TaxProf Blog

Editor: Paul L. Caron, Dean
Pepperdine University School of Law

Monday, April 23, 2018

Alexander Hamilton To Receive Posthumous Honorary Degree From Albany Law School

Hamilton (2018)Press Release:

Albany Law School is proud to confer two honorary degrees this year at its 167th Commencement on May 18, 2018. Receiving honorary degrees will be ... and Alexander Hamilton, posthumously, one of the nation's founders. Douglas Hamilton, Hamilton's 5th great-grandson, will accept the degree. ...

Dean Ouellette added, "Alexander Hamilton's ties to the Albany area are significant. Hamilton studied law and practiced law in Albany.  He wrote Federalist #1 while traveling between Albany and New York City.  By conferring this degree, we are acknowledging his impact on the Capital Region and New York's legal community." ...

Alexander Hamilton
Alexander Hamilton was an immigrant, the nation's first Secretary of the Treasury, author of a large portion of the Federalist Papers, and a Colonel to George Washington in the Revolutionary War.

Hamilton traveled to Albany for the first time in 1777 on behalf of George Washington to meet with General Horatio Gates, to convince Gates to provide Washington with reinforcements.

In 1780, Hamilton married Elizabeth Schuyler at the Schuyler Mansion in Albany where Aaron Burr was one of the invited guests. Elizabeth was the daughter of the prominent Albany family patriarch Philip Schuyler, a Revolutionary War general, and Catherine Van Rensselaer Schuyler.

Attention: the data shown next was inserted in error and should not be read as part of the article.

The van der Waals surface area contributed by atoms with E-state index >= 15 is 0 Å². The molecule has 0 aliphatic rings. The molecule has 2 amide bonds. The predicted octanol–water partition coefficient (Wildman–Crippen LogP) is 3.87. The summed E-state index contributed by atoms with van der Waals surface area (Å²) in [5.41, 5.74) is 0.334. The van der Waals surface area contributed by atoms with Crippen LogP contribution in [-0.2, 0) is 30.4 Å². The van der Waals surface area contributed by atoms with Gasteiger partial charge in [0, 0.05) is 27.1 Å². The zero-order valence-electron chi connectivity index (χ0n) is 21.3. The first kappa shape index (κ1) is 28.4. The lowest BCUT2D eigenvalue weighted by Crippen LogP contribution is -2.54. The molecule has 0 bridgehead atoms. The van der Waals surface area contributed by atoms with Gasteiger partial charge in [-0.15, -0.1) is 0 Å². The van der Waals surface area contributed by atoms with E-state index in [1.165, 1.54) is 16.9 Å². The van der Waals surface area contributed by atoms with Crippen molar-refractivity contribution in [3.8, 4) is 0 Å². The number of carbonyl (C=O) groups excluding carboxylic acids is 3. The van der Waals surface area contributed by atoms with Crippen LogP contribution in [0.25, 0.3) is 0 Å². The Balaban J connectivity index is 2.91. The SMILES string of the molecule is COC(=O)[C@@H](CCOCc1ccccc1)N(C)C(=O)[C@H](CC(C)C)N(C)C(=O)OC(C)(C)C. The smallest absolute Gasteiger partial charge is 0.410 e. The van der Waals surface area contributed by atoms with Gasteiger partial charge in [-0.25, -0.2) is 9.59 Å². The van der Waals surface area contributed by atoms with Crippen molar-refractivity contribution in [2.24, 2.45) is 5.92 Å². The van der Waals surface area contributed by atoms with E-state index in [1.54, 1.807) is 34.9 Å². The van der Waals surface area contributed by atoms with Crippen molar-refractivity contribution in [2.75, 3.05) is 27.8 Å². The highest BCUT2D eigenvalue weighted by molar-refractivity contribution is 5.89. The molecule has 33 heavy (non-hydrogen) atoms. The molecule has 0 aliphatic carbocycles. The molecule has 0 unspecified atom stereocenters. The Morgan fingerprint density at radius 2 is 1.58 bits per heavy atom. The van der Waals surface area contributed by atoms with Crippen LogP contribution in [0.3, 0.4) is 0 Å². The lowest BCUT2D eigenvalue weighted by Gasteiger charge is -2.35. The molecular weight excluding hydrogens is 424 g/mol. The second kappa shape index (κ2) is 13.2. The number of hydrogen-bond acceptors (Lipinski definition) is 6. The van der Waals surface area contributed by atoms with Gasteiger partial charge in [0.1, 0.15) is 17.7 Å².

Hamilton spent considerable time in Albany, staying often with his in-laws when legal work brought him to the state's high courts. Both Hamilton and Aaron Burr studied law and were admitted to the bar by 1783. They both opened law offices in New York City. Because New York's Capitol, the highest court—the Supreme Court of Judicature (later the Court of Appeals)—and the state legislature were all in Albany, Hamilton and Burr were frequently in the area. Burr kept an office at 24 South Pearl Street, while Hamilton often stayed with his in-laws the Schuylers.

Continuous conflicts between Burr and Hamilton eventually led to Burr challenging Hamilton to a duel in 1804. It was the Albany Register that published a letter with disparaging remarks allegedly made by Hamilton about Burr that brought the conflict to a head.

Reportedly Hamilton shot in the air, but Burr aimed and hit his target. Hamilton died the following day at age 47.

Law.com, Alexander Hamilton Gets Honorary Degree From Albany Law School

See also New York Times, ‘Hamilton’ and Heartache: Living the Unimaginable (Oct. 13, 2016).  For more on my obsession with interest in Hamilton, see here and:

https://taxprof.typepad.com/taxprof_blog/2018/04/alexander-hamilton-to-receive-posthumous-honorary-degree-from-albany-law-school.html

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Comments

Better late than never?

Posted by: ohwilleke | Apr 23, 2018 6:07:03 PM